Thursday, October 1, 2009

An Australian Transition

An Australian Transition
By Saeed Naqvi

Attacks on Indians in Australia was one of the issues foreign minister S. M. Krishna raised with Prime Minister Kevin Rudd but what can a prime minister do about conflict on campuses and street corners.

The irony is that successful multiculturism was something Australians wore on their sleeves in the 90s. This was something Australians themselves would not have dreamt of when they first abandoned their “Whites only” policy in 1974. Discarding “Whites only” was one thing but becoming a multicultural model, quite another.

An influential section of Australian intellectuals who opposed “whites only” were actually Jewish social scientists fleeing in the 50s from what is now Eastern Europe. Was this not the period of large scale Jewish migration to the United Sates?

Yes, but the Jewish intellectuals who came to Australia were in fact, concientious objectors to another malaise afflicting American society – the anti communist witch hunt led by Senator Joe Macarthy.

But during this period the most adventurous community in India, a number of Sikhs had materialized, in Australia, working on railway projects or on plantations. Obviously they could not own property before 1974. So, they lay in wait, patiently.

Post 1974, skills of managing some plantations were a Sikh monopoly. North of Brisbane, acres upon acres of banana plantations around the town of Wulgulga, are today owned exclusively by Sikhs.

The scale of this business has to be understood. Every school kid in Australia, New Zealand and the Pacific Islands who carries a banana in his tiffin box is probably carrying this nutritious fruit grown by the hardy Sikhs of Wulgulga!

In its happy decade of multiculturism in the 90s, I did a TV interview with the Mayor of Sydney who happened to be Vietnamese.

Incidentally, the first recorded allegation of racism against an Australian made by an Indian was against possibly the most famous Australian ever – Don Bradman. The allegation was made by the spectacular Indian opening batsman, Mushtaq Ali.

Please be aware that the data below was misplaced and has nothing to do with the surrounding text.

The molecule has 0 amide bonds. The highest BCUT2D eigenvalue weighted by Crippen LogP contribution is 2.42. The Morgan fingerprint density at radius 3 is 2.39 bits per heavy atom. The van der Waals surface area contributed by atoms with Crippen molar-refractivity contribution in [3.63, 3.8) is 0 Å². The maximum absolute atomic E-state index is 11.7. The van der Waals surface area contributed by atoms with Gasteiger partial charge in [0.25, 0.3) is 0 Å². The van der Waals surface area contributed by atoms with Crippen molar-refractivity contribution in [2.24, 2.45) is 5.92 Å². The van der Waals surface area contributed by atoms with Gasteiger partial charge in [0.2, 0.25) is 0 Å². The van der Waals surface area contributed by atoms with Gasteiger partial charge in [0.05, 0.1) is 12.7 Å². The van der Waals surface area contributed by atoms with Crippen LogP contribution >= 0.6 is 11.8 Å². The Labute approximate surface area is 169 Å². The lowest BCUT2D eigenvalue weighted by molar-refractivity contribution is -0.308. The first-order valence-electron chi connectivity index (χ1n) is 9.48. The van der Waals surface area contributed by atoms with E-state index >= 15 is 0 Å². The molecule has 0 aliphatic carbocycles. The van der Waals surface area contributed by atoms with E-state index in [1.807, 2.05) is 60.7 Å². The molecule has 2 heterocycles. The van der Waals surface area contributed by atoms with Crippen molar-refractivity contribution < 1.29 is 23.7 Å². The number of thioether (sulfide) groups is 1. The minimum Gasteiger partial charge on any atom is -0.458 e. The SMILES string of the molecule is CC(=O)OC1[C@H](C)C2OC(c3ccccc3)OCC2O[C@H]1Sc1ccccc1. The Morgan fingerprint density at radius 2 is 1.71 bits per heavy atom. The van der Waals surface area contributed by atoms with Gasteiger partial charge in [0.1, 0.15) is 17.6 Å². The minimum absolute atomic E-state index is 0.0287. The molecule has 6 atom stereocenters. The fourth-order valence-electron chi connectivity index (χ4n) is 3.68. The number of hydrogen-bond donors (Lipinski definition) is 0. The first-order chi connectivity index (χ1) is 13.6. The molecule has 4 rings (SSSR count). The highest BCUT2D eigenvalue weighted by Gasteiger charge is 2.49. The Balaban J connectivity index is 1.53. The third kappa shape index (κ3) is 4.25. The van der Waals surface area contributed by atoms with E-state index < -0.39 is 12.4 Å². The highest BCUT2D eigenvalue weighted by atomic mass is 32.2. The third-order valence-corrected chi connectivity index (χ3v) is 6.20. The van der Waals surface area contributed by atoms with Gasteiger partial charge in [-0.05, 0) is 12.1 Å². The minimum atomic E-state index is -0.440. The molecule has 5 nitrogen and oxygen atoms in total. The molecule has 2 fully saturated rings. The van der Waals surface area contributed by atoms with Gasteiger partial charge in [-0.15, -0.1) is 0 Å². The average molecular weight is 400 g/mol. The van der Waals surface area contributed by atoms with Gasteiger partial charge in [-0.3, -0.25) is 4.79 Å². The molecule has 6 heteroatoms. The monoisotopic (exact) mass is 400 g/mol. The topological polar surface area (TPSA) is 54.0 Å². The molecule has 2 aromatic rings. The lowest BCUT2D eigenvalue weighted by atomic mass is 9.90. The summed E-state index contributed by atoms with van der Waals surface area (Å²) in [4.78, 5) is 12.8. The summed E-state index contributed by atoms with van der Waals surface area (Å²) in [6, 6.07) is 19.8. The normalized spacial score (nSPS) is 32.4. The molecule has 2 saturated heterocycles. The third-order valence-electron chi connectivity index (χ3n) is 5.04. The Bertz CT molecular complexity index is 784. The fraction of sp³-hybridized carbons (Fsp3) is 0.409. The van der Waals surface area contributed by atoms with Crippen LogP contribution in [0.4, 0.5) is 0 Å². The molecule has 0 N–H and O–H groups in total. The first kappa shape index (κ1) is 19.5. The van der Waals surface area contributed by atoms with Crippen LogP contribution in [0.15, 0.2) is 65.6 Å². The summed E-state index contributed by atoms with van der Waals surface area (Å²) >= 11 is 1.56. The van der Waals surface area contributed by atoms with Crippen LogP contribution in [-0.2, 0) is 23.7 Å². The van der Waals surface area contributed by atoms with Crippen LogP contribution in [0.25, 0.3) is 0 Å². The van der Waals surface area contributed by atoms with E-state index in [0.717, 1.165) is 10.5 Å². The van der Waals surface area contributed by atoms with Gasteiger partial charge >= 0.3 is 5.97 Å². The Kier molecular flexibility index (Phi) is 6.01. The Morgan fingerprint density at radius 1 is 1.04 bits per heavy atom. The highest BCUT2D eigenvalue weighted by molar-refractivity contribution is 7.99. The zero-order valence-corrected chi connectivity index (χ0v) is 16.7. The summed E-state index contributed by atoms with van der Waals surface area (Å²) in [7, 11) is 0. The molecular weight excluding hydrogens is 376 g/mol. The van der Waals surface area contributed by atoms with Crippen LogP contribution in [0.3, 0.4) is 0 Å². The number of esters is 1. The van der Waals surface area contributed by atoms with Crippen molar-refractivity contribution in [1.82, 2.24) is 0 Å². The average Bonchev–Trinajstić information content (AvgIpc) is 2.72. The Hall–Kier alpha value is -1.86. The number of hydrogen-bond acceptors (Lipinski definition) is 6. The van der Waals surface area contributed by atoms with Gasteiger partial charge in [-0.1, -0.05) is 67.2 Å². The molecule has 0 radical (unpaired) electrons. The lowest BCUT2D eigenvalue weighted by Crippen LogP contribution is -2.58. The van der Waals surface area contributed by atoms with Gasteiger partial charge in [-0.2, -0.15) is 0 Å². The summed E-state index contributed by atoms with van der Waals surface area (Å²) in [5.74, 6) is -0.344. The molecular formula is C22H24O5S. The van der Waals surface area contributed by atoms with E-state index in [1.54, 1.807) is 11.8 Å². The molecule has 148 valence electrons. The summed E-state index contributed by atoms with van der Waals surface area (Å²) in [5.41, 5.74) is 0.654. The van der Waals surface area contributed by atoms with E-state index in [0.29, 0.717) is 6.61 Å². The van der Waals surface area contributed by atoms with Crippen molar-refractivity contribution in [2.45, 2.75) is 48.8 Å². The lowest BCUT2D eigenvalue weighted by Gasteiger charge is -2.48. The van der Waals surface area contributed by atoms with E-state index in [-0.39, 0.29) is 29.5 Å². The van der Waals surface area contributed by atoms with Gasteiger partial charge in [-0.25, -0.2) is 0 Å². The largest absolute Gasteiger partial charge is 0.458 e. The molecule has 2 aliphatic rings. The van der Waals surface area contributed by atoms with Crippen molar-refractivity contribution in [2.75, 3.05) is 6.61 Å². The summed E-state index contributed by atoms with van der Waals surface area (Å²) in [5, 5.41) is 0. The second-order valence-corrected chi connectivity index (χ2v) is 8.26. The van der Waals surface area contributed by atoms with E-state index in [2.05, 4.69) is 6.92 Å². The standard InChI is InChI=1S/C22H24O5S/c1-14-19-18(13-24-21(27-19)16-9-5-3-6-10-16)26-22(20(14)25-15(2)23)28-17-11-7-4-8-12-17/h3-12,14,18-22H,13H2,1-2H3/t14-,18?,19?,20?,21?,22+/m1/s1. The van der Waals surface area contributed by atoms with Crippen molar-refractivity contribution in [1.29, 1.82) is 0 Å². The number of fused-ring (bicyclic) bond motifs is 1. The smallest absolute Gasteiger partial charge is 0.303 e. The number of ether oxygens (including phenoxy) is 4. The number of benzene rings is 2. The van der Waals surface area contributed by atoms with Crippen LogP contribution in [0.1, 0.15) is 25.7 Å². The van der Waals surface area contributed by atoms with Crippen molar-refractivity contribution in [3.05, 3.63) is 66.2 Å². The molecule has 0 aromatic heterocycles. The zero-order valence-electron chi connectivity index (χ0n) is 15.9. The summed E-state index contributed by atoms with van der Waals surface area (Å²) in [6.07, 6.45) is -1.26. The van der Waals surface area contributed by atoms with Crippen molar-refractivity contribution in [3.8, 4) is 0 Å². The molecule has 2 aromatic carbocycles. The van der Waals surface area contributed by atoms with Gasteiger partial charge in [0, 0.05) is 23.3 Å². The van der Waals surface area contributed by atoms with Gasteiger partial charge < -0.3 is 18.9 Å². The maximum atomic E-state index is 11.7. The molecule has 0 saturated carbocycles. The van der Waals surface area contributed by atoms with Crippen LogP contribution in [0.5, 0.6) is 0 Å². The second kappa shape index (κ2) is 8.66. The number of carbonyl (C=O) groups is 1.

The unverifiable allegation was occasioned by a simple incident. The P & O liner carrying the Australian cricket team to England had docked at Mumbai, then Bombay. A reception was planned at the Brabourne Stadium to meet the Australian cricketers. But the Great Don refused to leave the ship. Remember, Don Bradman was a painfully private man and Mushtaq Ali may well have read too much into Bradman’s refusal to leave the ship.

The story of Australian racism begins with the early European settlement in 1788 which inaugurated an era of pogroms, sometimes hunting of the local population for sport.

Anthony Trollope narrates the story of a white settler in Tasmania. The settler asked him what would he do if he saw a “native and a snake in the bush”. The settler then proceeded to provide the answer: “The question should not arise” he said. “The native has to be shot first”.

Having graduated from the gruesome 19th century phase of eliminating the “natives” to the post “white” Australia policy of the 70s leading to the 90s when multiculturism flourished, what can recent attacks on Indians be attributed to?

For me it is all the more puzzling because during my experience in US and UK, Indians have seldom been the target of local ire. Except for the aberration of “dot busting” (attacks on Indian women wearing the bindi) in some parts of New Jersey, it is universally acknowledged that Indians are held in high esteem.

When Enoch Powell made his famous “Rivers of Blood” speech in the UK in 1969, he had West Indians in his focus. The street on which he lived in Wolverhamption had been taken over entirely by West Indians. His was the only “white” house.

Later, in the early 70s, racially motivated street fights surfaced as “Paki bashing”. For this there were several reasons: insistence on “halal” meat shops, for instance. But Indians thrived.

I am convinced that the world George Bush, Tony Blair and John Howard have bequeathed to us is generally not hospitable to the foreigner. From the anti “muslim” to the anti “foreigner” is a small but understandable shift particularly in this phase of economic meltdown. We must also examine whether we have sent to Australia the best and the brightest or possibly the brashest.

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